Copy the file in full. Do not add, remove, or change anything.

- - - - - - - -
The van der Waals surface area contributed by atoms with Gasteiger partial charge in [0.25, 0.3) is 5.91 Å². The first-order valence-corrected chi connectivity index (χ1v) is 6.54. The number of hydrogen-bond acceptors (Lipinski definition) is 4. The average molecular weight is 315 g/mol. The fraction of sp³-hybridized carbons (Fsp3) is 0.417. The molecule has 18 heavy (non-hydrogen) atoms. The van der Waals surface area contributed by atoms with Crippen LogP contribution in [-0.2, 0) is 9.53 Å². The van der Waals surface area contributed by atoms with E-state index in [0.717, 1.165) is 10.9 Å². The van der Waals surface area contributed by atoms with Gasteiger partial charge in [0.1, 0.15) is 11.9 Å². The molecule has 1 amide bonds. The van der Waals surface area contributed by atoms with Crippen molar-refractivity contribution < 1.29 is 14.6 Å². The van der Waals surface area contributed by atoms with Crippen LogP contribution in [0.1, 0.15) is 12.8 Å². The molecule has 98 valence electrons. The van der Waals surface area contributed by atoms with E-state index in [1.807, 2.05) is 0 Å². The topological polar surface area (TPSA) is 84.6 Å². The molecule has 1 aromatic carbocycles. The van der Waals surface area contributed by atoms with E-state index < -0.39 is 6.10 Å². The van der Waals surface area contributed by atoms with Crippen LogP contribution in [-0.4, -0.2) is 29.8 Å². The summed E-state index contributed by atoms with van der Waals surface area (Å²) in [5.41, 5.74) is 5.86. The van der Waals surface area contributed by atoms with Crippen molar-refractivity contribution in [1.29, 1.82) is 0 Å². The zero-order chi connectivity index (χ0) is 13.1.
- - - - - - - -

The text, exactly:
The van der Waals surface area contributed by atoms with Gasteiger partial charge in [0.25, 0.3) is 5.91 Å². The first-order valence-corrected chi connectivity index (χ1v) is 6.54. The number of hydrogen-bond acceptors (Lipinski definition) is 4. The average molecular weight is 315 g/mol. The fraction of sp³-hybridized carbons (Fsp3) is 0.417. The molecule has 18 heavy (non-hydrogen) atoms. The van der Waals surface area contributed by atoms with Crippen LogP contribution in [-0.2, 0) is 9.53 Å². The van der Waals surface area contributed by atoms with E-state index in [0.717, 1.165) is 10.9 Å². The van der Waals surface area contributed by atoms with Gasteiger partial charge in [0.1, 0.15) is 11.9 Å². The molecule has 1 amide bonds. The van der Waals surface area contributed by atoms with Crippen molar-refractivity contribution < 1.29 is 14.6 Å². The van der Waals surface area contributed by atoms with Crippen LogP contribution in [0.1, 0.15) is 12.8 Å². The molecule has 98 valence electrons. The van der Waals surface area contributed by atoms with E-state index in [1.807, 2.05) is 0 Å². The topological polar surface area (TPSA) is 84.6 Å². The molecule has 1 aromatic carbocycles. The van der Waals surface area contributed by atoms with E-state index < -0.39 is 6.10 Å². The van der Waals surface area contributed by atoms with Crippen LogP contribution in [-0.4, -0.2) is 29.8 Å². The summed E-state index contributed by atoms with van der Waals surface area (Å²) in [5.41, 5.74) is 5.86. The van der Waals surface area contributed by atoms with Crippen molar-refractivity contribution in [1.29, 1.82) is 0 Å². The zero-order chi connectivity index (χ0) is 13.1.